Scientists can be susceptible to the temptation to use complicated mathematical and statistical procedures to lend an air of scientiﬁc objectivity to conclusions. But the key task of data analysis is

**not**to apply a fancy technique but rather to use a number of analytical approaches in an integrated manner to elucidate scientiﬁcally what is happening. Evidence pertaining to important questions in science must be balanced and integrated collections of words, numbers, images and graphics.*Physics-envy is the curse of biology.*'). The approach that typifies the work of physicists and other researchers in the physical sciences is to test hypotheses that are based on sophisticated mathematical theories such as Newton's laws of gravitation or Maxwell's equations. These physical theories generate very specific quantitative predictions which can be treated as discrete scientific hypotheses. Experiments are conducted to try to falsify these hypotheses. If the results of the experiment refute the hypothesis it implies that the theory is not fully correct and it should either be scrapped or modified. If the results do not refute the hypothesis, the theory stands and may gain support if the experiment was a particularly critical one.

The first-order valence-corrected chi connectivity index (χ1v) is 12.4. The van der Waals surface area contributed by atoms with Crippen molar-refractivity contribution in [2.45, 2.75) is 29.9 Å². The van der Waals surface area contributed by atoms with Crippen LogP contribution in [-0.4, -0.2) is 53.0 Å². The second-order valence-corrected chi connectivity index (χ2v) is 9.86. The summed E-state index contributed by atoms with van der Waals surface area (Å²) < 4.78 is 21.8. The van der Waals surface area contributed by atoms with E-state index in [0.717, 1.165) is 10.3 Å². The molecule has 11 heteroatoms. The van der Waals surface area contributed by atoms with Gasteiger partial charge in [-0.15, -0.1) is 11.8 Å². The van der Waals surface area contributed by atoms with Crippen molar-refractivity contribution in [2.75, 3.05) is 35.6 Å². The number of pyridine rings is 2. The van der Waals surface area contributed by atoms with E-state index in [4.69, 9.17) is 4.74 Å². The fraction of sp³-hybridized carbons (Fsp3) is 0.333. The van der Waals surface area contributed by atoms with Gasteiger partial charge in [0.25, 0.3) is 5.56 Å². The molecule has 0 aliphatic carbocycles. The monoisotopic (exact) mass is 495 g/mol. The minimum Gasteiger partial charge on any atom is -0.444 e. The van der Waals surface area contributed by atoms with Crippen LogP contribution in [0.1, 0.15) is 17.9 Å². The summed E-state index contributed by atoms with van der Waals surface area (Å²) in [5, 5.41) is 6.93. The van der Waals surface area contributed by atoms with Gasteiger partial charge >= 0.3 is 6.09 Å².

In contrast, the hypotheses tested by many experimental biologists often do not derive from general mathematical theories about how the complexity of real world biology operates. More typically they are statistical hypotheses about the properties of a

*population*of individuals subjected to a particular intervention.

Physics envy is also known in

**general**, in

**linguistics**, and in

**financial modelling**.

Here is a paper that discusses physics envy in economics.

One related aspect of physics envy is quantitation envy. Non-physicists are impressed by the incredible ability of physicists to get tax payers to spend gargantuan sums of money on experiments (the $3BN spent on the Large Hadron Collider is a news worthy example) that only a few hundred people understand. This has the unfortunate effect of tempting biologists to spend too much on complex and expensive measurement when often simpler and more elegant means are scientifically more effective (the Danish stereologist

**Hans Jorgen Gundersen**has an aphorism that is relevant;

*Do more, Less Well*).

Cohen, Joel E. (1971). “Mathematics as Metaphor: a review of Dynamical System Theory in Biology. Vol. 1, Stability Theory and Its Applications by Robert Rosen.” Science, New Series, Vol. 172, No. 3984.